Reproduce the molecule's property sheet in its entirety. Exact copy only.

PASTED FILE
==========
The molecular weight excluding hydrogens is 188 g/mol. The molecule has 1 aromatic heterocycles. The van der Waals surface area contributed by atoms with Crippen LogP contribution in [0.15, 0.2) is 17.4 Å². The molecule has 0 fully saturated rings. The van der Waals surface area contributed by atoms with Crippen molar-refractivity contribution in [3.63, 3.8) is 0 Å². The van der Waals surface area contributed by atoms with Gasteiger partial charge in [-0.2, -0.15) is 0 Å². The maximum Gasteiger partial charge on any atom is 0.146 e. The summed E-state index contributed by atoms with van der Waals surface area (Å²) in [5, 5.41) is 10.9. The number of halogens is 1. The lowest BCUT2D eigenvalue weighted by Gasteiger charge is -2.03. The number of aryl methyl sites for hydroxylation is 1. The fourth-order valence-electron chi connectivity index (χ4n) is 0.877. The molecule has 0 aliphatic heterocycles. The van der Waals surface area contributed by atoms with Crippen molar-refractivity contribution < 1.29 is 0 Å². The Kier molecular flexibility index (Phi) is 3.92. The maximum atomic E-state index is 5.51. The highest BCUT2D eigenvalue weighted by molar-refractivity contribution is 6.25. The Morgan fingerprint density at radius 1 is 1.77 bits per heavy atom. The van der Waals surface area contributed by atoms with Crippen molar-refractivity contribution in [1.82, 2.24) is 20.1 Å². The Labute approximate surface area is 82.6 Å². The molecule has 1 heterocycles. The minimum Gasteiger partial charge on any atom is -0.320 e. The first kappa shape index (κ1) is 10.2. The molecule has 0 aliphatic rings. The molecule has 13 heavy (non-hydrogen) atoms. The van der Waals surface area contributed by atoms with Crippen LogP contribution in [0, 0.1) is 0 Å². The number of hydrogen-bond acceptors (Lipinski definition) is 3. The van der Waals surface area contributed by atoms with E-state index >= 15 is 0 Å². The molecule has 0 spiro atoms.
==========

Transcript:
The molecular weight excluding hydrogens is 188 g/mol. The molecule has 1 aromatic heterocycles. The van der Waals surface area contributed by atoms with Crippen LogP contribution in [0.15, 0.2) is 17.4 Å². The molecule has 0 fully saturated rings. The van der Waals surface area contributed by atoms with Crippen molar-refractivity contribution in [3.63, 3.8) is 0 Å². The van der Waals surface area contributed by atoms with Gasteiger partial charge in [-0.2, -0.15) is 0 Å². The maximum Gasteiger partial charge on any atom is 0.146 e. The summed E-state index contributed by atoms with van der Waals surface area (Å²) in [5, 5.41) is 10.9. The number of halogens is 1. The lowest BCUT2D eigenvalue weighted by Gasteiger charge is -2.03. The number of aryl methyl sites for hydroxylation is 1. The fourth-order valence-electron chi connectivity index (χ4n) is 0.877. The molecule has 0 aliphatic heterocycles. The van der Waals surface area contributed by atoms with Crippen molar-refractivity contribution < 1.29 is 0 Å². The Kier molecular flexibility index (Phi) is 3.92. The maximum atomic E-state index is 5.51. The highest BCUT2D eigenvalue weighted by molar-refractivity contribution is 6.25. The Morgan fingerprint density at radius 1 is 1.77 bits per heavy atom. The van der Waals surface area contributed by atoms with Crippen molar-refractivity contribution in [1.82, 2.24) is 20.1 Å². The Labute approximate surface area is 82.6 Å². The molecule has 1 heterocycles. The minimum Gasteiger partial charge on any atom is -0.320 e. The first kappa shape index (κ1) is 10.2. The molecule has 0 aliphatic rings. The molecule has 13 heavy (non-hydrogen) atoms. The van der Waals surface area contributed by atoms with Crippen LogP contribution in [0, 0.1) is 0 Å². The number of hydrogen-bond acceptors (Lipinski definition) is 3. The van der Waals surface area contributed by atoms with E-state index >= 15 is 0 Å². The molecule has 0 spiro atoms.